Date of Submission
Creevey, M. (1994). The collaborative role of parental participation in school policy development: A case study (Thesis, Australian Catholic University). Retrieved from https://doi.org/10.26199/5cb6b17999d02
This case study is centred on the examination of the role of parental involvement in school policy development. It documents the collaborative process of school policy development in the field of Computer and Technology Education. Examination of the process of school policy formation was undertaken in a qualitative manner, by the recording of a journal, interviews with committee members, and comparative questionnaires conducted with staff and parents eliciting attitudinal data with a view to refining this process for subsequent school policy development opportunities.
The following research questions were generated on an apriori basis.
- Do parents wish to be involved in the collaborative development of school policy design and in what capacity?
- What are the factors and conditions that need to be present to promote parental involvement?
- What are the barriers and obstacles that impede the involvement of parents in policy development?
- What are the benefits to the school community of parental involvement in school policy making?
Whilst the particular task of this study was to develop a school Computer and Technology policy the process undertaken by staff, parents and administration personnel was within the scope and design of an action research project. This project commenced with the formation of a committee comprised of staff, parent and administration representatives. The committee developed a.strategy that was collaborative in nature within the relationships of the working party, yet consultative with the wider respective communities namely the school parent body and the teaching staff.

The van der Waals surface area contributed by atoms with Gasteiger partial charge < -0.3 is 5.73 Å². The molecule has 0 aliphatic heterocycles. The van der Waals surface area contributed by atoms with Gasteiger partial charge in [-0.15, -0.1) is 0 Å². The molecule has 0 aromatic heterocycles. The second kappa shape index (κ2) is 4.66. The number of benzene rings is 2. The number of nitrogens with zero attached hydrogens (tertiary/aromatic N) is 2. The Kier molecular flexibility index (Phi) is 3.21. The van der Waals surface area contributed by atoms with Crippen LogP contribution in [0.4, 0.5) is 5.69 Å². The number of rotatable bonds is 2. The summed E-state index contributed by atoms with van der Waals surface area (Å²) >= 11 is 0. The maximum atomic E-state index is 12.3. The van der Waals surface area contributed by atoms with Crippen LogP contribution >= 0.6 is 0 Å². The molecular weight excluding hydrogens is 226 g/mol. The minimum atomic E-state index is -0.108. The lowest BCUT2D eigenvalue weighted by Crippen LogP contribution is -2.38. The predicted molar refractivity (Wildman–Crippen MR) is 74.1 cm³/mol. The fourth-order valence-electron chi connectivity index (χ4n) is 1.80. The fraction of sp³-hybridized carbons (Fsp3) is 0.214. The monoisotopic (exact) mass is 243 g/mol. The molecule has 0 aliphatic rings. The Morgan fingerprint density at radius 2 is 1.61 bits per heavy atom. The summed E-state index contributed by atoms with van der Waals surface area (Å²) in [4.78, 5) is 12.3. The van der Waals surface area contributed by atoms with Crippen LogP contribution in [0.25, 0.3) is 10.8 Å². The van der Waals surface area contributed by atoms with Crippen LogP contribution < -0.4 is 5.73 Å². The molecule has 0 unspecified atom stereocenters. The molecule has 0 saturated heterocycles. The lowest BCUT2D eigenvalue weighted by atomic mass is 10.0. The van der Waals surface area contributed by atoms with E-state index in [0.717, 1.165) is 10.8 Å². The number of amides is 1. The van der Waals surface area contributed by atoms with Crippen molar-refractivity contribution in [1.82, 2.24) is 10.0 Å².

The findings of the case study revealed that parents generally sought to be involved in school policy development particularly in the non-academic domain. The factors that promoted this parental involvement in policy development were the existence of a conducive atmosphere, role of the Principal, open channels of communication, a consultative process, the existence of a suitable incentive for parents, and external factors such as government and /or systemic policies.
There were some identified barriers to this collaborative policy formation. These included available parental time, parental feelings of inadequacy, expressions of apathy, the use of technical language or jargon by teachers, and the presence of some negative parental energies that hindered the process.
Finally the case study identified the benefits of the collaborative involvement of parents in school policy development as the establishment of a constructive partnership between parents and teachers, comprehensive policy development, and the increased level of ownership and commitment exhibited by staff and parents.
Master of Education (MEd)